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An Anhydrous Ammonia explosion at the West Fertilizer Plant, located in West, Texas near Waco occurred killing at least fifteen people and injuring hundreds in a forty square block area. Among the dead were eleven firefighters. The shock wave could be felt as far away as 100 miles. Fire Rescue immediately responded to the scene, but was faced with several extenuating factors to consider before being able to get handle on fire and subsequent explosions. First Responders had to look at whether or not to let the fire burn itself out or act aggressively and use water to soak the area to put the fire out. Run off from firefighting efforts can be as hazardous as the fire itself. During this catastrophic event, local government and top public safety officials were tasked with making numerous rapid decisions in the face of crisis. While this fire and subsequent explosion caused numerous casualties, the aftermath and cost to the community in human life, threat to the environment, and the monetary losses to the local economy was monumental. West Fertilizer is looking at a Federal inquiry as to how this incident occurred and will ultimately face fines and fees for cost of cleanup.
Incidents like the above are addressed in an active learning environment at Regis University's MSCR 680 Rapid Decision Making class by considering two important decision making models such as PrOACT (Problem, Objective, Alternative, Consequences, Tradeoffs), and OODA Loop (Observe, Orient, Act, Decide).
The following link clearly illustrates the PrOACT decision making process: PrOACT Decision Making Model: A Guide On How to Make a Decision
The PrOACT model is a great decision making approach because it examines both tangible and intangible aspects of the situation. It helps translate all pertinent facts, feelings, opinions, beliefs and advice into the best possible decision. The five key elements of the model are problem statement, objectives, alternatives, consequences and tradeoffs. It examines the core elements separately and simplifies and organizes your thoughts as you go (Hammond, Kenney, & Raiffa, 1999).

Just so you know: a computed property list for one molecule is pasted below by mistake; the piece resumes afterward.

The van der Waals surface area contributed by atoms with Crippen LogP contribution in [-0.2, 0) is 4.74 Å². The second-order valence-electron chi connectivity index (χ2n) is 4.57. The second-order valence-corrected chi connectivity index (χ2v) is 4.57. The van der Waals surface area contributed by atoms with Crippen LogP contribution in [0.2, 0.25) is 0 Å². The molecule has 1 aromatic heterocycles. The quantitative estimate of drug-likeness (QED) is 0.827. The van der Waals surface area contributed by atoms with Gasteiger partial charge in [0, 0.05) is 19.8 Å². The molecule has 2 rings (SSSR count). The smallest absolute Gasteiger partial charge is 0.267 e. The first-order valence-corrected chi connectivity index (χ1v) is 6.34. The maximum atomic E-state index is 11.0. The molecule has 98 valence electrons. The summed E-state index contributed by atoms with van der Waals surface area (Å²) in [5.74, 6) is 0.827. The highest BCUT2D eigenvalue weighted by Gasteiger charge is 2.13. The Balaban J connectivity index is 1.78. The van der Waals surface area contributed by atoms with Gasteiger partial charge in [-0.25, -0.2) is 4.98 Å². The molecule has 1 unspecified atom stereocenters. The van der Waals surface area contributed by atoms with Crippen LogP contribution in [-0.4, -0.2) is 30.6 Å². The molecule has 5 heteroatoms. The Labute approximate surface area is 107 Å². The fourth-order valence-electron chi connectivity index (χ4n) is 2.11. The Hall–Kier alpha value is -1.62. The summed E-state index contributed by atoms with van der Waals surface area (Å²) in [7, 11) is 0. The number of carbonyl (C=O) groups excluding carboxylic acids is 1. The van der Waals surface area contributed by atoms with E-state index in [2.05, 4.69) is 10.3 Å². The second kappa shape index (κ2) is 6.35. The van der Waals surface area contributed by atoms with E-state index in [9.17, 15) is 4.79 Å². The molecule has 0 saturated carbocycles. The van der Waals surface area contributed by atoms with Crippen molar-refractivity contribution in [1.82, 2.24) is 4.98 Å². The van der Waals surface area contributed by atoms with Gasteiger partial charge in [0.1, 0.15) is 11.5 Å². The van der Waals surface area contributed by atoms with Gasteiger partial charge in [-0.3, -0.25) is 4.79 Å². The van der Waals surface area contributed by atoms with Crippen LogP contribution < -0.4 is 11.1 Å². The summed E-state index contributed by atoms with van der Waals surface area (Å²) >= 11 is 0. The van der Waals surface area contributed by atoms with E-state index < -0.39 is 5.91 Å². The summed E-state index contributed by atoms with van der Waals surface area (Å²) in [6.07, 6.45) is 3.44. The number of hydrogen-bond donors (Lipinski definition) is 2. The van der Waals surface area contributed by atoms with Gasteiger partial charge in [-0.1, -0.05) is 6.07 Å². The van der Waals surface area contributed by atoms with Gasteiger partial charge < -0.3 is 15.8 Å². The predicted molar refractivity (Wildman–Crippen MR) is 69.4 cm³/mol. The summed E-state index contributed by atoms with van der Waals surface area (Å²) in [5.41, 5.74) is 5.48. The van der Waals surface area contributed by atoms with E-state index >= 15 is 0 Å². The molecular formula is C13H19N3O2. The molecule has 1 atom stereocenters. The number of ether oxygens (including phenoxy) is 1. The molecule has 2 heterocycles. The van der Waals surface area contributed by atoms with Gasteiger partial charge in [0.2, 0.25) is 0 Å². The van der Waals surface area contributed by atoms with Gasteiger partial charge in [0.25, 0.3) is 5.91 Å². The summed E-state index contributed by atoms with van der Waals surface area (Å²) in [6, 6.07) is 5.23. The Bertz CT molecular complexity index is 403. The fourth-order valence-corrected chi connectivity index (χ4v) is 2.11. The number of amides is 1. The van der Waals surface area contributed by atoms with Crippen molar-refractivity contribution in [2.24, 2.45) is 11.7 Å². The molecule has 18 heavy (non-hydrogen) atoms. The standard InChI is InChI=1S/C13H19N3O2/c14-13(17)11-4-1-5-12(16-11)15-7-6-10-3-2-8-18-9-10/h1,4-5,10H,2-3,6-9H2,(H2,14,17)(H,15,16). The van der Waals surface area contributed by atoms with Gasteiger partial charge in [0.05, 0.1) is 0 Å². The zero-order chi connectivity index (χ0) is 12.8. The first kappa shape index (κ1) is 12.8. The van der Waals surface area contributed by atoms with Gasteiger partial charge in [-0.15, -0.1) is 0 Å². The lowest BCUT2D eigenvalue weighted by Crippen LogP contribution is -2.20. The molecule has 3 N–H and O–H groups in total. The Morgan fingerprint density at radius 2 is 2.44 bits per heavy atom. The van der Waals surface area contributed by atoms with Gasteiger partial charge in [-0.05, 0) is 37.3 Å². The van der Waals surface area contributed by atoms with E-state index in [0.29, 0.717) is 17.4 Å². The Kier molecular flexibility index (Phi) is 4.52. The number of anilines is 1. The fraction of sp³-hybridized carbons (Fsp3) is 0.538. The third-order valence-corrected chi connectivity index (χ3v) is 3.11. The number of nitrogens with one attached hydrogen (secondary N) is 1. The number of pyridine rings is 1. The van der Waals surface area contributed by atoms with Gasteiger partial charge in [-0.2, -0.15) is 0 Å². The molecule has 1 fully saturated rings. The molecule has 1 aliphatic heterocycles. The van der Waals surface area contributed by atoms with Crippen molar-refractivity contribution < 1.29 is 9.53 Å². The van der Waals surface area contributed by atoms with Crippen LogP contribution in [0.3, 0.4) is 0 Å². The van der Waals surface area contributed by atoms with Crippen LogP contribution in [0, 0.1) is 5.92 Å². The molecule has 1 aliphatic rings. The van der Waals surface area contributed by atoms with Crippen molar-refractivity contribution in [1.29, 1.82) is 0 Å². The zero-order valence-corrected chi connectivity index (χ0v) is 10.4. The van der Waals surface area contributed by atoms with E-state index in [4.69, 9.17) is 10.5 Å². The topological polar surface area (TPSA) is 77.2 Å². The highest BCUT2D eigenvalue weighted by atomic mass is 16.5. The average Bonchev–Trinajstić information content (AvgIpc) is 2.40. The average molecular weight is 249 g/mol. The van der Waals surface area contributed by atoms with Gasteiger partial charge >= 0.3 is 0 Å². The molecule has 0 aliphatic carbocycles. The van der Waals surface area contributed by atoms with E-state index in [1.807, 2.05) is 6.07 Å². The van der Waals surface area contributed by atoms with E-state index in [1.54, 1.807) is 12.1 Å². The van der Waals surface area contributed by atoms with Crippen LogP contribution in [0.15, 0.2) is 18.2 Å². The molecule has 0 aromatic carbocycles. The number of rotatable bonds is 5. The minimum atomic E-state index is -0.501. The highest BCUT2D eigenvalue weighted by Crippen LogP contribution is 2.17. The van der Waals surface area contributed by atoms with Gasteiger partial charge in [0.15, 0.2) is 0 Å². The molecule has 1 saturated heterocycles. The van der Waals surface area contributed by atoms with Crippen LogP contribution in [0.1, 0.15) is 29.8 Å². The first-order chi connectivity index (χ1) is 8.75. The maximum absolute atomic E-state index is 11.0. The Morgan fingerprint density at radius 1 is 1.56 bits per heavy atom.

The first part of the model is the problem statement. Every decision has a problem that needs to be solved and the way you state the problem frames your decision. The better the problem is defined the easier it is to solve it (Hammond, Kenney, & Raiffa, 1999).
The second part of the model is the objectives. This is essentially a better definition of the problem and defines what you want to accomplish with the decision so there is no room for misinterpretation. Many people usually feel that the objectives are self-explanatory and do not need to be defined. However, clarifying the objectives helps improve our understanding of the problem and sets expectations for the possible solutions (Hammond, Kenney, & Raiffa, 1999).
The third part of the model is alternatives. This is when alternatives to the well-defined problem, as well as clear objectives, are generated. The more alternatives you have, the better the result you'll get from the final decision (Hammond, Kenney, & Raiffa, 1999). Some struggle with this step in the decision making process because once an idea has been implanted, it is not easy to consider alternatives.
Fourth in the progression of PrOACT decision making is consequences. This step requires that you evaluate the consequences of each choice. Once you determine which alternatives are acceptable, you need to examine the consequences of each one. You should talk to experienced people and gather as much information as possible (Hammond, Kenney, & Raiffa, 1999)